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Comparative outcomes of tear osmolarity and other dry eye tests after LASIK vs photorefractive keratectomy (PRK)

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Session Details

Session Title: Photoablation Outcomes I

Session Date/Time: Monday 07/09/2015 | 16:30-18:30

Paper Time: 17:57

Venue: Room 17

First Author: : V.Charoenrook SPAIN

Co Author(s): :    P. Sauvageot   J. Alvarez de Toledo                 

Abstract Details


To compare the impact of laser in situ keratomileusis (LASIK) and photorefractive keratectomy (PRK) on tear osmolarity and other dry eye tests.


Centro de OftalmologĂ­a Barraquer, Barcelona, Spain


A prospective and comparative study was done where 56 eyes of 56 myopic patients who underwent LASIK or PRK surgery and fulfilled the inclusion criteria were included in 2 matched groups. Dry eye tests were evaluated before the surgery and at 3, 6, and 12 months postoperatively, and included tear osmolarity, ocular surface disease index (OSDI) questionnaire, Schirmer I test with and without anesthesia, corneal esthesiometry, tear break up time (TBUT) and corneal staining.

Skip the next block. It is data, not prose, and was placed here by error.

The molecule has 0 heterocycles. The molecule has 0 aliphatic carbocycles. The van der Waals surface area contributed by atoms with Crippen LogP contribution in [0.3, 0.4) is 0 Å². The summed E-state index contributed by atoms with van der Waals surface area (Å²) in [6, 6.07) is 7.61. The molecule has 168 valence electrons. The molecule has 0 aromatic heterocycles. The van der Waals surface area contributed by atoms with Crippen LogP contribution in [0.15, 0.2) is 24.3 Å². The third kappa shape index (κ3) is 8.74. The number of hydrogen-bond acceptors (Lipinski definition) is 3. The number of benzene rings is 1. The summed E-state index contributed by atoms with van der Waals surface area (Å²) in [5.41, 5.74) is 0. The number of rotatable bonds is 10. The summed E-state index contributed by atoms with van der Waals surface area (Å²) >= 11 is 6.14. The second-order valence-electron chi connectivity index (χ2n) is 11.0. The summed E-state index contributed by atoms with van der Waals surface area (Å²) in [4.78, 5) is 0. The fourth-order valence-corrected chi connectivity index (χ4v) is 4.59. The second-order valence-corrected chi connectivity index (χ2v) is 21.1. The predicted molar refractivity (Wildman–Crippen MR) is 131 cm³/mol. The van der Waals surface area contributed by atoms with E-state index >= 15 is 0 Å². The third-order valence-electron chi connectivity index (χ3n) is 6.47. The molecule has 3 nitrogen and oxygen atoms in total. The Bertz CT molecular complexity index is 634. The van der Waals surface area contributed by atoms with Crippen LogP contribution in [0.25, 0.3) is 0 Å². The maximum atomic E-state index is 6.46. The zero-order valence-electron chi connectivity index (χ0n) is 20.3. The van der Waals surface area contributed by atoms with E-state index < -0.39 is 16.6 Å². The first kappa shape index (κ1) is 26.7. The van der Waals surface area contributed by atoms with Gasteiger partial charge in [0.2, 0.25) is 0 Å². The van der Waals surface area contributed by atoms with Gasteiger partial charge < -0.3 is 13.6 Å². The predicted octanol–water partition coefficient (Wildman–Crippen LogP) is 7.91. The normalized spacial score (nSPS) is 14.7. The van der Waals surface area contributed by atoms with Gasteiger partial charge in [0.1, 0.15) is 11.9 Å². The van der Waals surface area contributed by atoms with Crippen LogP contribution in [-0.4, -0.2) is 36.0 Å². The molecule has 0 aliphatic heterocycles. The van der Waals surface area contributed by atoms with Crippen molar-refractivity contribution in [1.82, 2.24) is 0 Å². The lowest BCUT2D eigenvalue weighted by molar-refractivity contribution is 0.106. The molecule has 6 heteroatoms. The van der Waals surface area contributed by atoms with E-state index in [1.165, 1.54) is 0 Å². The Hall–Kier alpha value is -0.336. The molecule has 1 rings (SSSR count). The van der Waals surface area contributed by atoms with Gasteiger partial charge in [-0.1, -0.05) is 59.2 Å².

No significant difference in dry eye tests between the 2 groups was observed at any point. Only corneal sensibility was significantly decreased in LASIK group compared to PRK group after 3 months (U=270; P=0,043). Corneal sensibility was significantly reduced after 3 months compared to preoperative values in both groups but recovered to statistically similar to preoperative values after 6 (PRK group) and 12 months (LASIK group). Tear osmolarity values were comparable to preoperative values after 3 months but significantly increased in both groups after 6 (LASIK group, P=0,04; PRK group, P=0,006) and 12 months (LASIK group, P=0,005; PRK group, P=0,004).


There was no significant difference in tear osmolarity and other dry eye tests between LASIK and PRK at any point of the follow-up except for corneal sensitivity which was significantly lower in the LASIK group than in the PRK group at 3 months postoperatively. Tear osmolarity significantly increased in both groups at 6 months after surgery compared to preoperative values, and remained statistically higher one year postoperatively. A longer follow-up will be necessary to assess whether tear osmolarity recovers its preoperative values after corneal refractive surgery.

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